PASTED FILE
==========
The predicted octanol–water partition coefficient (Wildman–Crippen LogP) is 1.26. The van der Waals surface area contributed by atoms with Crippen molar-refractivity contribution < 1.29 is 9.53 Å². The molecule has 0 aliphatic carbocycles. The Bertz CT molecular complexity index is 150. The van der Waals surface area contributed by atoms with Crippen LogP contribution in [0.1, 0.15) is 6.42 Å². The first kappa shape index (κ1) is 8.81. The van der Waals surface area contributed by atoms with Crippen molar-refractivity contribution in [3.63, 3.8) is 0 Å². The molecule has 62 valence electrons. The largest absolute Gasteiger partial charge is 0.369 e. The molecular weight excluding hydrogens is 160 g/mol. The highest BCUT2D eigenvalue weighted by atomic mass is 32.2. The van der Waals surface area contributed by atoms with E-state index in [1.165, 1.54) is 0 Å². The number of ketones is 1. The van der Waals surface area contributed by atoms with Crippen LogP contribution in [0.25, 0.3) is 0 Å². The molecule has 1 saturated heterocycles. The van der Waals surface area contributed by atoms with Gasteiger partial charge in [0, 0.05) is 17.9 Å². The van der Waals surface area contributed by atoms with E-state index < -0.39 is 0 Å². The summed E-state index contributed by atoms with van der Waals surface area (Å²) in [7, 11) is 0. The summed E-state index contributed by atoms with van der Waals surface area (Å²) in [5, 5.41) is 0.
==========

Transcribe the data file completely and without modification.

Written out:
The predicted octanol–water partition coefficient (Wildman–Crippen LogP) is 1.26. The van der Waals surface area contributed by atoms with Crippen molar-refractivity contribution < 1.29 is 9.53 Å². The molecule has 0 aliphatic carbocycles. The Bertz CT molecular complexity index is 150. The van der Waals surface area contributed by atoms with Crippen LogP contribution in [0.1, 0.15) is 6.42 Å². The first kappa shape index (κ1) is 8.81. The van der Waals surface area contributed by atoms with Crippen molar-refractivity contribution in [3.63, 3.8) is 0 Å². The molecule has 62 valence electrons. The largest absolute Gasteiger partial charge is 0.369 e. The molecular weight excluding hydrogens is 160 g/mol. The highest BCUT2D eigenvalue weighted by atomic mass is 32.2. The van der Waals surface area contributed by atoms with E-state index in [1.165, 1.54) is 0 Å². The number of ketones is 1. The van der Waals surface area contributed by atoms with Crippen LogP contribution in [0.25, 0.3) is 0 Å². The molecule has 1 saturated heterocycles. The van der Waals surface area contributed by atoms with Gasteiger partial charge in [0, 0.05) is 17.9 Å². The van der Waals surface area contributed by atoms with E-state index < -0.39 is 0 Å². The summed E-state index contributed by atoms with van der Waals surface area (Å²) in [7, 11) is 0. The summed E-state index contributed by atoms with van der Waals surface area (Å²) in [5, 5.41) is 0.